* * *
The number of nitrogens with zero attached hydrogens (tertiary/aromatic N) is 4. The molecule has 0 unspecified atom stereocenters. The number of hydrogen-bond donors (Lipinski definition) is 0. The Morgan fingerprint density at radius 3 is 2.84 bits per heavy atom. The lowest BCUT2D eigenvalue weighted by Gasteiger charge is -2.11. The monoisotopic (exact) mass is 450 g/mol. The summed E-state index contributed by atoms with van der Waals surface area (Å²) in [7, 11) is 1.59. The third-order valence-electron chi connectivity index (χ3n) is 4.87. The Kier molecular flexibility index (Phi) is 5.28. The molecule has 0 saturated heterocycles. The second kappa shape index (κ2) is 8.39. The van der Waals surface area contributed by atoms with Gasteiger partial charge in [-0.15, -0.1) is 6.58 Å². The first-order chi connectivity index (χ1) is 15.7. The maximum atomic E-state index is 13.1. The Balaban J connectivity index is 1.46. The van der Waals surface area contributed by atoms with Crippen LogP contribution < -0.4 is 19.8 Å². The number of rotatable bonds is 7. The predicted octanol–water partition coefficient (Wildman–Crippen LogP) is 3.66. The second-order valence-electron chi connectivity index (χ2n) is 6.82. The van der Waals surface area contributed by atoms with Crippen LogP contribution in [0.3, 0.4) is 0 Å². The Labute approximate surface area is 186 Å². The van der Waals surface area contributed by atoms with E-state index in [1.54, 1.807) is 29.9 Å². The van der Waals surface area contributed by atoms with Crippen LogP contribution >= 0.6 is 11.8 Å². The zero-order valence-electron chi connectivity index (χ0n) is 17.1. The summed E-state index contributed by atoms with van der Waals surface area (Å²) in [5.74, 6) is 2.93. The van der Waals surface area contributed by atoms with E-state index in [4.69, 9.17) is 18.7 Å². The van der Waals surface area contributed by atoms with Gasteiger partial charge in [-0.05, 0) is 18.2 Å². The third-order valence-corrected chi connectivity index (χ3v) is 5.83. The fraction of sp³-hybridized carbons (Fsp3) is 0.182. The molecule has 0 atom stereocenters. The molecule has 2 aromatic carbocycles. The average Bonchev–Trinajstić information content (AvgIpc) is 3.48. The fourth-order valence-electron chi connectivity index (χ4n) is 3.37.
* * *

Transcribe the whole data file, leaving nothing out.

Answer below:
The number of nitrogens with zero attached hydrogens (tertiary/aromatic N) is 4. The molecule has 0 unspecified atom stereocenters. The number of hydrogen-bond donors (Lipinski definition) is 0. The Morgan fingerprint density at radius 3 is 2.84 bits per heavy atom. The lowest BCUT2D eigenvalue weighted by Gasteiger charge is -2.11. The monoisotopic (exact) mass is 450 g/mol. The summed E-state index contributed by atoms with van der Waals surface area (Å²) in [7, 11) is 1.59. The third-order valence-electron chi connectivity index (χ3n) is 4.87. The Kier molecular flexibility index (Phi) is 5.28. The molecule has 0 saturated heterocycles. The second kappa shape index (κ2) is 8.39. The van der Waals surface area contributed by atoms with Gasteiger partial charge in [-0.15, -0.1) is 6.58 Å². The first-order chi connectivity index (χ1) is 15.7. The maximum atomic E-state index is 13.1. The Balaban J connectivity index is 1.46. The van der Waals surface area contributed by atoms with Crippen LogP contribution < -0.4 is 19.8 Å². The number of rotatable bonds is 7. The predicted octanol–water partition coefficient (Wildman–Crippen LogP) is 3.66. The second-order valence-electron chi connectivity index (χ2n) is 6.82. The van der Waals surface area contributed by atoms with Crippen LogP contribution in [0.3, 0.4) is 0 Å². The Labute approximate surface area is 186 Å². The van der Waals surface area contributed by atoms with E-state index in [1.54, 1.807) is 29.9 Å². The van der Waals surface area contributed by atoms with Crippen LogP contribution >= 0.6 is 11.8 Å². The zero-order valence-electron chi connectivity index (χ0n) is 17.1. The summed E-state index contributed by atoms with van der Waals surface area (Å²) in [5.74, 6) is 2.93. The van der Waals surface area contributed by atoms with E-state index in [4.69, 9.17) is 18.7 Å². The van der Waals surface area contributed by atoms with Gasteiger partial charge in [-0.05, 0) is 18.2 Å². The third-order valence-corrected chi connectivity index (χ3v) is 5.83. The fraction of sp³-hybridized carbons (Fsp3) is 0.182. The molecule has 0 atom stereocenters. The molecule has 2 aromatic carbocycles. The average Bonchev–Trinajstić information content (AvgIpc) is 3.48. The fourth-order valence-electron chi connectivity index (χ4n) is 3.37.